In short, Calvin views the obligation of magistrates to use the sword to suppress false religion not as a function of their role in the kingdom of Christ (whether Israel or the church) but as a function of their secular vocation. He now turns to the passages in Scripture that he thinks decisively establish his case, two from the Old Testament and (only one!) from the New. He invokes Psalm 2, which calls kings to “kiss the Son,” and Isaiah 49:23, which declares that at the coming of Christ kings will become “nursing fathers of the church.” Despite his oft-repeated reminder that such prophecies should be interpreted analogically, as describing the spiritual kingdom of Christ in language that would have made sense to people familiar with the temporal and earthly kingdom of Israel, in these cases he jettisons all such exegetical principles.

Yet his argument from the New Testament is the most tenuous of all. He cites Paul’s instruction to Timothy that Christians are to pray for all people, including kings and those in authority over them, in order that “we may lead a quiet and peaceable life in all godliness and honesty” (1 Timothy 2:2). He insists that this passage calls magistrates to protect godliness by using the sword to suppress open ungodliness. In hindsight it is obvious that 1 Timothy 2:2 teaches no such thing. At best it might be said that Paul’s instructions imply that the magistrate should protect the religious liberty of Christians. The text says nothing at all about what the magistrate should do about other religious groups. Calvin was reading his own political convictions into the text. He surely acted sincerely, but his interpretation bears the mark of theological desperation rather than of the careful exegetical work for which Calvin was rightly so famous. He knew that the apparent teaching of the New Testament weighed heavily against his argument. He had to find something to show that his interpretation of the implications of natural law and of prophecy was affirmed in its pages.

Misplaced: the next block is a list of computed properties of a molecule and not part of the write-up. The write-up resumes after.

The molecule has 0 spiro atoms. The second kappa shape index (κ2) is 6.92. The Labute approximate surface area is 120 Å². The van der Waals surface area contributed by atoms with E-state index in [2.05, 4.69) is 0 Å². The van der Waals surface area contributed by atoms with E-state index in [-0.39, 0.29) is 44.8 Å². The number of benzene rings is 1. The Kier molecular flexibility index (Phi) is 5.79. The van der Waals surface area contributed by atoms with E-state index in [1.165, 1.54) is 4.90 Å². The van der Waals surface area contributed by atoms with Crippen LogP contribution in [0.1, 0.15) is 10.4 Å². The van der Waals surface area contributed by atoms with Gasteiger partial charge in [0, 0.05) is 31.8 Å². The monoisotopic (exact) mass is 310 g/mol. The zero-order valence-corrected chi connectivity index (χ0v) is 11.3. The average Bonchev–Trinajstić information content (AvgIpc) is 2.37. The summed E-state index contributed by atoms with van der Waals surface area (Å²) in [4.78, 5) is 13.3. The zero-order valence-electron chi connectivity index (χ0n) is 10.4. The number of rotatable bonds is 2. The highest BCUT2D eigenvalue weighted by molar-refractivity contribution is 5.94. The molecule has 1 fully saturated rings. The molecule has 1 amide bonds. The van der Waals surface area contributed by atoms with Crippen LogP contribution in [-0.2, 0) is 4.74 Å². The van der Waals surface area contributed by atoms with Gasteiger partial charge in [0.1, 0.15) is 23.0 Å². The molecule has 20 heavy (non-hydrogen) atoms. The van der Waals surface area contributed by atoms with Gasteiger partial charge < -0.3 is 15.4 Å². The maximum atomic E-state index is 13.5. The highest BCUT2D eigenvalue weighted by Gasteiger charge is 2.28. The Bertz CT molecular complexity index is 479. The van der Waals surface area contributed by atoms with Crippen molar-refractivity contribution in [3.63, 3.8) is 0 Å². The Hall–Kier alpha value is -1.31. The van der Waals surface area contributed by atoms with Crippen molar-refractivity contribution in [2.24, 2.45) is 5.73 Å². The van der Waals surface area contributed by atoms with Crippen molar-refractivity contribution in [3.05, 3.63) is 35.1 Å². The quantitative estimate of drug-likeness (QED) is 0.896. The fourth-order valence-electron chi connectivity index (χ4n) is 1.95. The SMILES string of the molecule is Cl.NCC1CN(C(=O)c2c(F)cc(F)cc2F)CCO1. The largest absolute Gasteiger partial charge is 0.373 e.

Reformed folks sometimes want to defend Calvin for his views on religious liberty, pointing out that his position was no different from that of the other great theologians of Christendom. That is fair up to a point, particularly relative to those who want to judge Calvin as somehow uniquely tyrannical. He was a product of his time, as we are of ours. But in the interest of honesty and our Christian witness, it is necessary to affirm openly that Calvin was wrong, and that he was wrong not because he was not modern, but because he abandoned his own theological and exegetical principles. The biggest problem with the soft hagiography that defends Calvin is not the way it handles the execution of Servetus, but the way it ignores just how flawed was Calvin’s theological reasoning on religious liberty and politics. It is with this theological issue that we must come to grips if we are to clarify our own confession regarding religion and politics.

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About Matthew Tuininga

Matthew Tuininga is a doctoral candidate in Religion, Ethics and Society at Emory University. He is an adjunct professor at Oglethorpe University and a licentiate in the United Reformed Churches of North America.

Posted on April 5, 2013, in Calvin, Law, Religious Liberty, Two Kingdoms and tagged , , , , . Bookmark the permalink. Comments Off.